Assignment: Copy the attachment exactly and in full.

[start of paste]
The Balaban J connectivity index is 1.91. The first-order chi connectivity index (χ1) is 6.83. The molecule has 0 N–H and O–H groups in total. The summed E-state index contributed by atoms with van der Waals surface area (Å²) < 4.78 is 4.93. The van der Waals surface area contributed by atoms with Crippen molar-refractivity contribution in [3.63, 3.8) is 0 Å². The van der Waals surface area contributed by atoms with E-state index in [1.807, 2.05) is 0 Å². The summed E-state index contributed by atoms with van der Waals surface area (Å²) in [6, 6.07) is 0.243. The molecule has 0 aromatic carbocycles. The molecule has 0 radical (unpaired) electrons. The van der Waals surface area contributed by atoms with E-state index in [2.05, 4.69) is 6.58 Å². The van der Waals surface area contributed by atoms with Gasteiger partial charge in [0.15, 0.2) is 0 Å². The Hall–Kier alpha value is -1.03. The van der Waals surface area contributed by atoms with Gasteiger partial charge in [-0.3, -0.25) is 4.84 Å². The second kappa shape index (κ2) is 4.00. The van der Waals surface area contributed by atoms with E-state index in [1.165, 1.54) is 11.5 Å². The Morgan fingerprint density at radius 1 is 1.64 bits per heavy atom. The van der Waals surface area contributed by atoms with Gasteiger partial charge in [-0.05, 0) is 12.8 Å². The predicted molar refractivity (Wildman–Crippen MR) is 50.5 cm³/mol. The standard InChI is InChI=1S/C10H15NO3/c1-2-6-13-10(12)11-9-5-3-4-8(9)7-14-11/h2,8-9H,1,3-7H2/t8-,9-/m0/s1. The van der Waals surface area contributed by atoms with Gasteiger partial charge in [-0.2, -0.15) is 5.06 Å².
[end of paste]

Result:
The Balaban J connectivity index is 1.91. The first-order chi connectivity index (χ1) is 6.83. The molecule has 0 N–H and O–H groups in total. The summed E-state index contributed by atoms with van der Waals surface area (Å²) < 4.78 is 4.93. The van der Waals surface area contributed by atoms with Crippen molar-refractivity contribution in [3.63, 3.8) is 0 Å². The van der Waals surface area contributed by atoms with E-state index in [1.807, 2.05) is 0 Å². The summed E-state index contributed by atoms with van der Waals surface area (Å²) in [6, 6.07) is 0.243. The molecule has 0 aromatic carbocycles. The molecule has 0 radical (unpaired) electrons. The van der Waals surface area contributed by atoms with E-state index in [2.05, 4.69) is 6.58 Å². The van der Waals surface area contributed by atoms with Gasteiger partial charge in [0.15, 0.2) is 0 Å². The Hall–Kier alpha value is -1.03. The van der Waals surface area contributed by atoms with Gasteiger partial charge in [-0.3, -0.25) is 4.84 Å². The second kappa shape index (κ2) is 4.00. The van der Waals surface area contributed by atoms with E-state index in [1.165, 1.54) is 11.5 Å². The Morgan fingerprint density at radius 1 is 1.64 bits per heavy atom. The van der Waals surface area contributed by atoms with Gasteiger partial charge in [-0.05, 0) is 12.8 Å². The predicted molar refractivity (Wildman–Crippen MR) is 50.5 cm³/mol. The standard InChI is InChI=1S/C10H15NO3/c1-2-6-13-10(12)11-9-5-3-4-8(9)7-14-11/h2,8-9H,1,3-7H2/t8-,9-/m0/s1. The van der Waals surface area contributed by atoms with Gasteiger partial charge in [-0.2, -0.15) is 5.06 Å².